This Week HBO released a documentary about the greatest of all time, Muhammad Ali. Countless documentaries and specials have told Ali's story, this one is different in a lot of aspects especially behind the scenes. LeBron James and Maverick Carter's Production company, SpringHill Entertainment. Also the studio nabbed Antoine Fuqua, the director of the classic turn of the century film, Training Day.
The Story is the same. Cassius Clay is a very outspoken, very confident, very young fighter here to make a name for himself. Once He's Heavyweight Champion of the World, He becomes Muhammad Ali, the icon the world knows today. Civil Rights leader, Pacifist, Anti-War advocate, Humanitarian, and a national hero to a large segment of the world, his impact is unsurpassed to this day in the sports world.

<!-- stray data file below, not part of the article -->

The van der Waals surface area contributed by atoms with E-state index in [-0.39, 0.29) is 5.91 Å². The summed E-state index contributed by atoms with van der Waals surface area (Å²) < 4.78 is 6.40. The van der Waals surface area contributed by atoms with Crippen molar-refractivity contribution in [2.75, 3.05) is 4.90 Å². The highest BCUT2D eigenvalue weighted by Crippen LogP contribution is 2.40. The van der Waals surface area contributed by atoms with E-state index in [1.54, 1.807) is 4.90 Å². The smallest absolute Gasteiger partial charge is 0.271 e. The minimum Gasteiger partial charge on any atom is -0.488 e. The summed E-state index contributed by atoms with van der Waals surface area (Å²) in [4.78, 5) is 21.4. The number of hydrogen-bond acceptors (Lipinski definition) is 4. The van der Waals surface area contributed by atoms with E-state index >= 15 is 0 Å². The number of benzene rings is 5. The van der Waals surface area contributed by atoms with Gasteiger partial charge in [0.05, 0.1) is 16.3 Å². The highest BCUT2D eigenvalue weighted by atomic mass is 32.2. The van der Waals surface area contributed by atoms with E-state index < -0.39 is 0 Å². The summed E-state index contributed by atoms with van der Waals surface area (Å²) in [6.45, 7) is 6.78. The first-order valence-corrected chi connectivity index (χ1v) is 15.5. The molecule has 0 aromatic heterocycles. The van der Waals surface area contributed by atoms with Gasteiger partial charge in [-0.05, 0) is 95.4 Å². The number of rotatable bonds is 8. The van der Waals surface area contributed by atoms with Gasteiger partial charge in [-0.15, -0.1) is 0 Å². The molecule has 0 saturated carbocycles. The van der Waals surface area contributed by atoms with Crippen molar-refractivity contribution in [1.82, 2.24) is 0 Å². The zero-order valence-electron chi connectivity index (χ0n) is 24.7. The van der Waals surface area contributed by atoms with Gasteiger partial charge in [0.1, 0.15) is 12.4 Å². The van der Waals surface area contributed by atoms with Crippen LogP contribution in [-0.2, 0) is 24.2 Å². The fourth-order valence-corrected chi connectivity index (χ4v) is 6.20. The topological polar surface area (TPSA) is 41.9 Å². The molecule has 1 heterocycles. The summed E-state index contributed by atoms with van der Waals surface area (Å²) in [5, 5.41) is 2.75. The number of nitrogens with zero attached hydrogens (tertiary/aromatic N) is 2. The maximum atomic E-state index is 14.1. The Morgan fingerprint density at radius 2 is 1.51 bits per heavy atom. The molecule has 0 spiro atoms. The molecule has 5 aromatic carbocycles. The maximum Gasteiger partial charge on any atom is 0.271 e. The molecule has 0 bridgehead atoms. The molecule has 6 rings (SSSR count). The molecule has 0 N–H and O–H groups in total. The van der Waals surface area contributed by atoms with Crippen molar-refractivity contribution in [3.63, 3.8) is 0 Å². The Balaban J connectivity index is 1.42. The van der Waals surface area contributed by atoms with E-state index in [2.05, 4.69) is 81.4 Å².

The Man didn't just fight Joe Frasier or George Foreman, Ali took on the U.S. government to a 15 round knock out winning a Supreme Court case upholding his stance as a conscientious objector to avoid fighting in a pointless conflict in Vietnam. He fought the establishment on the Civil Rights issues of the day. He fought for rights of the poor and oppressed for his entire life. Ali was a fighter, and this film does well in conveying that. Even hated by most of White America, none of that fazed him, He was still the greatest, and he never let them forget it.
(Barely mentioned his Boxing Career on Purpose)